The ads, which are directed by Phil Morrison, star actor Justin Long ("Accepted") and author and humorist John Hodgman ("The Daily Show") as a Macintosh (Mac) and a PC, respectively. The format for each commercial is similar: Long introduces himself as a Mac and Hodgman introduces himself as a PC (assumed to be running the Microsoft Windows operating system), then the particular facet of computing is stated, after which the Mac is depicted as being able to do whatever the PC is able to do, but does it quicker, more safely, more creatively, or with more versatility.

Since the launch of the original ads, similar commercials have appeared in [ Japan] and [ the UK] . While they use the same form and music as the American ads, the actors are specific to those countries.

The UK ads feature famous comedy duo Mitchell and Webb; David Mitchell as the PC and Robert Webb as the Mac. The Japanese ones are played by Rahmens, with Jin Katagiri as the PC and Kentarō Kobayashi as the Mac.


Apple is in talks with the New York Yacht Club to be a principal sponsor of an America's Cup challenge to be skippered by Paul Cayard.

Apple began advertising on FreeRice, a program to fight world hunger, on 7 October, 2007.


Prior to Apple adapting their computers for Intel x86 processors, Macs used PowerPC processors from IBM and Motorola which couldn't be directly compared in terms of performance. This led to Apple producing several controversial advertisements. For example, Apple's early ads for the G5 processor stipulated that:

"The new Power Mac G5 is here. It's the world's fastest computer, and the first with a 64-bit processor ...".
"... Introducing the revolutionary PowerPC G5 processor, the world's first 64-bit processor for personal computers ..."
"... the G5's 64-bit architecture addresses dramatically more memory - over 4 billion times more than 32-bit chips - so that the systems built around the G5 can shatter the 4-gigabyte memory ceiling that limits every other PC on earth ..."

Advertising authorities in various countries took issue with these doubtful claims, for example UK Advertising Standards Authority gave Apple a grilling for each slogan but eventually Apple was let off the hook because it was actually classing its computers as workstations rather than personal computers.

Debate continues about whether Apple's use of established visual art to sell its products is acceptable. Artist Christian Marclay denied Apple the rights to his 1995 short film "Telephones" to market their iPhone, but then decided against filing suit when Apple ran a similar ad during the 2007 Academy Awards broadcast.cite web | author =Ryan Block | url = | title =Apple's Little Problem with Ripping off Artists | publisher =Engadget | accessdate=2007-07-05]

In July 2007, Colorado-based photographer Louis Psihoyos filed suit against Apple for ripping his "wall of videos" imagery to advertise for Apple TV. Apple had allegedly been negotiating with Psihoyos for rights to the imagery, but backed out and promptly used the imagery anyway. [cite web|url=|title=Apple Faces Two Lawsuits for Alleged Copyright Violations|publisher=Engadget|date=2007-07-04]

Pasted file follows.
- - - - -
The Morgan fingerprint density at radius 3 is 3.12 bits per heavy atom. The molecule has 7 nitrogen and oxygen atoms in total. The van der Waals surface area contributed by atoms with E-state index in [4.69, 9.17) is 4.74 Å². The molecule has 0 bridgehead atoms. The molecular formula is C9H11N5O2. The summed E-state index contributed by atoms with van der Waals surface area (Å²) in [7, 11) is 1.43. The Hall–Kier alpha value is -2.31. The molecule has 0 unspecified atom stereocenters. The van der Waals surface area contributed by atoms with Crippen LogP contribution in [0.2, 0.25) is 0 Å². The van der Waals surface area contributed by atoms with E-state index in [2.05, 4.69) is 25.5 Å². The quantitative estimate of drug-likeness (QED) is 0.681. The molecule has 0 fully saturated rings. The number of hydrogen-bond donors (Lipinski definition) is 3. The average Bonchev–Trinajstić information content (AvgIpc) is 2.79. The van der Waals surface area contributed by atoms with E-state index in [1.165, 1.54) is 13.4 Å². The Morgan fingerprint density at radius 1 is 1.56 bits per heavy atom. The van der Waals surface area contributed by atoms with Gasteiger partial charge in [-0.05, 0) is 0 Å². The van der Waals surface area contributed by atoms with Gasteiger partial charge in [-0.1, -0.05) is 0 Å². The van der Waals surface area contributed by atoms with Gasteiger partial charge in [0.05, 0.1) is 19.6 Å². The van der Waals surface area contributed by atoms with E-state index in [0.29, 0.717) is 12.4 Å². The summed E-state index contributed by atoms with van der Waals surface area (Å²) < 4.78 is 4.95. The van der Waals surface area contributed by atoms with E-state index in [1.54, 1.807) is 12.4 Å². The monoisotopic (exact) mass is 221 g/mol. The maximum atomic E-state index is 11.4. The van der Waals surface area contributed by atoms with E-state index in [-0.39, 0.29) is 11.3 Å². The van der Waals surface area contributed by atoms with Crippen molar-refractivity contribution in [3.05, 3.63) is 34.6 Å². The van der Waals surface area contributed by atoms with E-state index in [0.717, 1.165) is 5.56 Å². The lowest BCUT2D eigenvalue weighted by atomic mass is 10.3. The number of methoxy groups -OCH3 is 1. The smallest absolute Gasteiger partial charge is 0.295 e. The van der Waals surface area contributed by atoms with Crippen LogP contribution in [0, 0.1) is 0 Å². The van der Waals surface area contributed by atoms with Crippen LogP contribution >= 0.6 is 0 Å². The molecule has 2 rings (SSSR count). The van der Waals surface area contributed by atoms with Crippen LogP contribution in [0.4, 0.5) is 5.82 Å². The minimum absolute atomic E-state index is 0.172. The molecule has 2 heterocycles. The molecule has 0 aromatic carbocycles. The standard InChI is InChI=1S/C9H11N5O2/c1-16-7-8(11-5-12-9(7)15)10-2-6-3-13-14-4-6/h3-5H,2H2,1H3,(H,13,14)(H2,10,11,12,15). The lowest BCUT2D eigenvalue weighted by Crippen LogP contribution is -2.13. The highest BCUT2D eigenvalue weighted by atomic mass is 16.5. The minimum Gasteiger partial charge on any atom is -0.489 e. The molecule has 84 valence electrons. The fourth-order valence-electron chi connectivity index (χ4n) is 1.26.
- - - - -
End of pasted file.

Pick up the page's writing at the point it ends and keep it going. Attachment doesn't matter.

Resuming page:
Debate continues regarding the moral implications and precedents set by Apple's homages to contemporary working artists. Some artists contend that seeing one's work reproduced in a corporate landscape is the pinnacle achievement in the artist's quest to enter society's ideological landscape, and thus has its own rewardsFact|date=December 2007. Others argue that Apple's use of art without compensating the artist is unethical, and that shifting the message of a work of art toward selling a product significantly devalues the art.

In August, 2006, AppleMatters, a website devoted to Apple products, carried comments by blogger Aaron Wright questioning the veracity of Apple ads that suggest Macs don't crash. [cite web|url=|title=Ask Apple Matters: OS X Crashes After-all|last=Wright|first=Aaron|date=2006-08-01|publisher=AppleMatters] Apple has previously advertised their products as being crash-free [cite web|url=|title=Ten reasons a Mac Is a Better Idea than a PC.|publisher=Apple Inc.] and currently advertises Macs as being "crash resistant". [cite web|url=|title=Get a Mac|publisher=Apple Inc.] While a number of commentators have praised Mac OS X for its stability, [cite web|url=|title=A New Gold Standard for PCs|last=Mossberg|first=Walter S|authorlink=Walter Mossberg|date=2005-11-30|publisher=AllThingsD] Apple has acknowledged the kernel panic [cite web|url=|title=What's a "kernel panic"? (Mac OS X)|publisher=Apple Inc.] and other crash-like issues in their technical support documentation. [cite web|url=|title=Your Mac won't start up in Mac OS X|publisher=Apple Inc.]

ee also

*1984 (television commercial)
*Get a Mac
*Think Different
*Apple Switch ad campaign
*List of Apple Inc. slogans


External links

* [ The Macintosh Marketing Campaign]